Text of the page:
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Linguistic Observations [Ar/Ly/En]: هو وهي (About Gendered Pronouns)

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Avatar for ahmadmanga
Written by   91
2 months ago

The other day I was thinking about genders and pronouns... It seems using the correct pronoun while speaking with people is more important nowadays than ever. People get angry when you refer to them with the wrong pronoun. But it's hard to know which pronoun to use when you're speaking text-only online...

Imagine talking to with friends online. You want to tell them about the new guy "hat3myl1fe," you talk about him for a while until he pops up saying "Stop referring to me with 'he!' I'm a girl!" ...I'm sure a lot of us have faced this embarrasment.

In English, when you're not sure of someone's gender, you can use the singular "they" to refer to "them." That's not the case in Arabic. You have to use one of the two options.

In Arabic, every word is considered either masculine or feminine. That doesn't go for just pronouns but every word. Some words have masculine and feminine versions but some words don't.

The words for Moon "قمر" and for Book "كتاب" are masculine words, while the words for Sun "شمس" and for Paper "ورقة" are feminine. Even Arabic speakers have difficulty deciding if some of the words are feminine or masculine and most people only know which is which by common usage.

You might ask: If we don't have the neutral "they?" How does the Arabic language deal with ambiguous situations? It's by using the masculine version!

The masculine version of words and pronouns is also gender-neutral.

It's correct to refer to a woman with a masculine pronoun in the Arabic language, but it's incorrect to refer to a man with a feminine pronoun. In fact, only when a group of people is compromised of 100% females, you can use the pronouns "هنّ/أنتنّ" (feminine them/you) to refer to them. If there is a single male in the group you'll have to use the masculine version "هم/أنتم " to refer to that group.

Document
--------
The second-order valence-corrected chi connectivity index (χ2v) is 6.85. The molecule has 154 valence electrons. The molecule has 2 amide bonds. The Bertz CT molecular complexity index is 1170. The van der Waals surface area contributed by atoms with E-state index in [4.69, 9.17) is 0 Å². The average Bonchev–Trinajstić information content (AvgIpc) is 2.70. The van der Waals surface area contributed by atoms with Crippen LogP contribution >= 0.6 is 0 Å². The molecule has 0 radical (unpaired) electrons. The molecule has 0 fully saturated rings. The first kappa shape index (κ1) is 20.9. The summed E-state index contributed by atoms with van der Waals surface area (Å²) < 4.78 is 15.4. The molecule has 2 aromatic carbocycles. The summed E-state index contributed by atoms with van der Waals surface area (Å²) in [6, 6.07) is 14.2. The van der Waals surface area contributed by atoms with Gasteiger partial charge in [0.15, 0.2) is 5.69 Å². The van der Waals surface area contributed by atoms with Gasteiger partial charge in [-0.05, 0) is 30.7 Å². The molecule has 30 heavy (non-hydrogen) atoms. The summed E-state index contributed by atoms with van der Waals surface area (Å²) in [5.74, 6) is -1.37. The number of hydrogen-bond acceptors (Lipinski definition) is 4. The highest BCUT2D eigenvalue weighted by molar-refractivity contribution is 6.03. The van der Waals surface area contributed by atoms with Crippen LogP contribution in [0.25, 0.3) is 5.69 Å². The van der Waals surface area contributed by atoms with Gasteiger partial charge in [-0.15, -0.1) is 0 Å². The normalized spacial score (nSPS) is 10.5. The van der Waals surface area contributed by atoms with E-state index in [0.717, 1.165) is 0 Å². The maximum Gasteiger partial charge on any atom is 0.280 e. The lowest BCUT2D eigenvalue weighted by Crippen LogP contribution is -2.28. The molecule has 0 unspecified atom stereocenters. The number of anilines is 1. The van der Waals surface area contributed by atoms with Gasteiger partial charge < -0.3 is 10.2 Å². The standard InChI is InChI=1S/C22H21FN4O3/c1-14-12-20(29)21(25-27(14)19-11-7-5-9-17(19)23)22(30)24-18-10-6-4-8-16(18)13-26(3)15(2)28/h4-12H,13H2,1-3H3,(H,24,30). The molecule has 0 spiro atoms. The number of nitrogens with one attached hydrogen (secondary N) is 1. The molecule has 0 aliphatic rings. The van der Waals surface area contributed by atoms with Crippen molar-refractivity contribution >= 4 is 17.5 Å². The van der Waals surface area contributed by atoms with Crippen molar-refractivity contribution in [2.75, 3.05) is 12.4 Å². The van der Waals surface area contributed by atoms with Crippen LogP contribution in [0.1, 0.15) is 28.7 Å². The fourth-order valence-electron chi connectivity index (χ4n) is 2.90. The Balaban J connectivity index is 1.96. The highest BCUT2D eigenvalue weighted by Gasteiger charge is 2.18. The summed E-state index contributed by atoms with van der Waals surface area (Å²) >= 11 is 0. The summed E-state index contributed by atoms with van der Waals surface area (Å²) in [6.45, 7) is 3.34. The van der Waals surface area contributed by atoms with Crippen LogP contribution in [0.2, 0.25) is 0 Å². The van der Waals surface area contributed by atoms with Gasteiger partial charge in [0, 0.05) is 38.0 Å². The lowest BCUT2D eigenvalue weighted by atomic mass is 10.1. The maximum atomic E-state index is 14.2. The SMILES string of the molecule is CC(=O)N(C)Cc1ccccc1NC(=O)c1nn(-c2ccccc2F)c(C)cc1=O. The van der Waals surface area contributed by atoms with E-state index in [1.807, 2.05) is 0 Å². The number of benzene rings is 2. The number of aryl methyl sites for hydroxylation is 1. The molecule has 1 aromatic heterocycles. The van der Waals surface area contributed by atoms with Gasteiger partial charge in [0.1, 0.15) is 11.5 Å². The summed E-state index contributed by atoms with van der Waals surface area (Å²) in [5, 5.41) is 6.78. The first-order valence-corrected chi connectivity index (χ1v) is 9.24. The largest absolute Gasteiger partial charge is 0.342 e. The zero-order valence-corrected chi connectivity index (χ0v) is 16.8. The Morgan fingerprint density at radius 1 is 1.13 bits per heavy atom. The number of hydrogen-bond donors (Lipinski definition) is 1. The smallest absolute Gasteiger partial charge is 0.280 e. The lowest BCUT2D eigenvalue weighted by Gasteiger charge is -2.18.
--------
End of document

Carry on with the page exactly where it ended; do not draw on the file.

Still, even if it's correct it doesn't save you from offending people! People take their genders very seriously, so I don't blame a girl if she lashed out if I called her with the masculine pronoun.

To not sound too pessimistic, most people I met who use gender-neutral usernames online are forgiving when I made a mistake, both in Arabic communities and English ones. Internet is full of negativity, but I'm lucky to have been in many welcoming communities, this Readcash community included!

So, what do you think?

Did you have a similar experience? What do you think about genders and pronouns? Have you experienced a scenario like the "hat3myl1fe" one I wrote above? I look forward to your comments!


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Written by   91
2 months ago
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Seriously it's one problem I also face with people. Most don't know whether my real name is feminine or masculine and they almost always refer to me as a male. It's embarrassing I can't forget once I was to collect a gift in public, the announcer called my name and attached "brother" to it. Well, he later apologized. So, most times I don't use my real name to avoid the he/she ambiguity.

$ 0.05
2 months ago

Haha! Yeah, it's embarrassing. My condolences for that one time you were called brother... I think every one of us knows someone who has a story like that. It's sad when it's you.

$ 0.00
2 months ago

Oh no! English in general (American/English(british)/Australian - main branches), "they" in english refers to "a group of people" not single - 1st person, as well as them - 2nd person. No gender because it refers to group of people -regardless of gender. Group of people, meaning it refers to 2 or more people. The singular form for they is "he/she", where "He = boy/masculine", while "she = girl/feminine". Another pronoun in english that refers to group of people is "their" used as 3rd person.

$ 0.00
2 months ago

I was talking about the singular "they:" https://en.wikipedia.org/wiki/Singular_they

Of course I know that the word "they" is generally is used to refer to a group, but it can also be used to refer to a single person with uncertain gender.